In a limited space filled with numerous works, we find a specific element present in several galleries: the red dot. The circular sticker can be the quickest way to know if a work is obtainable. The need to ask if a work is available immediately recedes at its presence: no, it is no longer for sale.
The use of red dots in galleries to indicate the availability of work can be traced as far back as the '70s. It was so widely used back then but if you look around today, it's hardly ever used anymore. While a lot of galleries still use it, compared to the majority who have decided to stop its usage, it gets scanter by time. The disappearance of these dots can be pointed at the way the art market has moved from then to where it is now.
The art market continuously thrive and with this, the way galleries sell art has also differed over the years. Fairs spring up left and right and we find more and more lower-priced works that reach new collectors. This indicates the growing market of art. Prints have also been making waves in the industry thus, the surge of such works in fairs. The lack of these red dots does have benefits as its absence forms a bridge between collectors and gallerists. The chances of being approached about the availability of artwork are higher when red or green dots (indicating works 'on hold') are not present. This applies to the higher end of the market, forcing each collector to inquire and learn more about the artist and similar works from what they're interested in. Gallerists have admitted in the past that this is a way in which they engage a collector into taking a peek at backroom pieces that may be more impressive than those displayed on the gallery walls.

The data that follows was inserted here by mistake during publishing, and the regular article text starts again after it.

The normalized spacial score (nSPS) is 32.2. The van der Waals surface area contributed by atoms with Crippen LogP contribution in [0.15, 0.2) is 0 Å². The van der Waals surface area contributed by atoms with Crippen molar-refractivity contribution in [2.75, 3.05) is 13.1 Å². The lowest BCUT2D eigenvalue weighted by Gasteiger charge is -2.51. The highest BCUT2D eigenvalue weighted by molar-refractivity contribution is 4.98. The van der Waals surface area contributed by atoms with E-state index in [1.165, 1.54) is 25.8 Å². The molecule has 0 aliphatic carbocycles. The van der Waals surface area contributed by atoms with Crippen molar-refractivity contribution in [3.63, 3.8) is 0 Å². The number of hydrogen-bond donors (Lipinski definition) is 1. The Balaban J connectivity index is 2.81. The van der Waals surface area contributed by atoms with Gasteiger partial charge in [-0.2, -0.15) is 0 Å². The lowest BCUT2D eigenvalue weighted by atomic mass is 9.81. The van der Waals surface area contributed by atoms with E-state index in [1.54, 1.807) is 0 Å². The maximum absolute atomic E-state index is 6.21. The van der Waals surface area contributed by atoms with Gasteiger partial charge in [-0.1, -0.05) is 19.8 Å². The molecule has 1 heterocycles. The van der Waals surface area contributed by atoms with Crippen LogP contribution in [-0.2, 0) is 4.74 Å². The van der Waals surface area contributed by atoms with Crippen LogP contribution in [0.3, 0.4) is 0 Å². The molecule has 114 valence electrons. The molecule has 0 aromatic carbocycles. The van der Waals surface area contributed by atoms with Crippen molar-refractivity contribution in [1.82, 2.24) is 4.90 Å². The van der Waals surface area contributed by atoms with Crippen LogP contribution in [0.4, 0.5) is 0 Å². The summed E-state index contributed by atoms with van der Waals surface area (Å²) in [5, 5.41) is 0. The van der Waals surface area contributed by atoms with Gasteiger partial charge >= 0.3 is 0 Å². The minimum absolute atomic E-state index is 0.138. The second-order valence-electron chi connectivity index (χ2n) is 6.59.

“The lack of these red dots does have benefits as its absence forms a bridge between collectors and gallerists.”
But red dots are not simply an indication of availability; it can also be linked with trend and demand. At art fairs, there can be a lot of red dots still being used by a lot of galleries. Aside from the fact that it saves time from collectors to ask (with the busy environment of such events), it is also an indication of an artist that sells well and is in demand. The red dots serve as a signal to trigger a sense of urgency for a collector to covet one remaining piece from an artist that has sold most of his work within the fair period or finally acquire a piece of a certain style that's long been brimming with red dots all over it. It is a simple message of "pick me" without having to rub it in the faces of collectors that this should be the next artwork hanging on their gallery walls.
Yet the demand and the turbulent nature of today's art market may also be the reason for its disappearance. A lot of collectors have been very discerning with the art they covet thus changing the way tides crash and grow in the industry. Prices of art pieces have hit the roof and ultimately surpassed expectations and most collectors have decided not to be impulsive with the works they buy. Not to mention, most collectors also don't want their purchases to be made public by having prices displayed under each work or red dots indicating its status.
The use of red dots is as subjective as creating art itself. Depending on the way you want your market to move, the red dot is indicative of where you stand: transparency or vulgarity. A lot of collectors and genuine buyers are attracted to art whether or not a red dot is present under a certain artist or style; these are the people who continue to alleviate the tension between the two contrasting beliefs.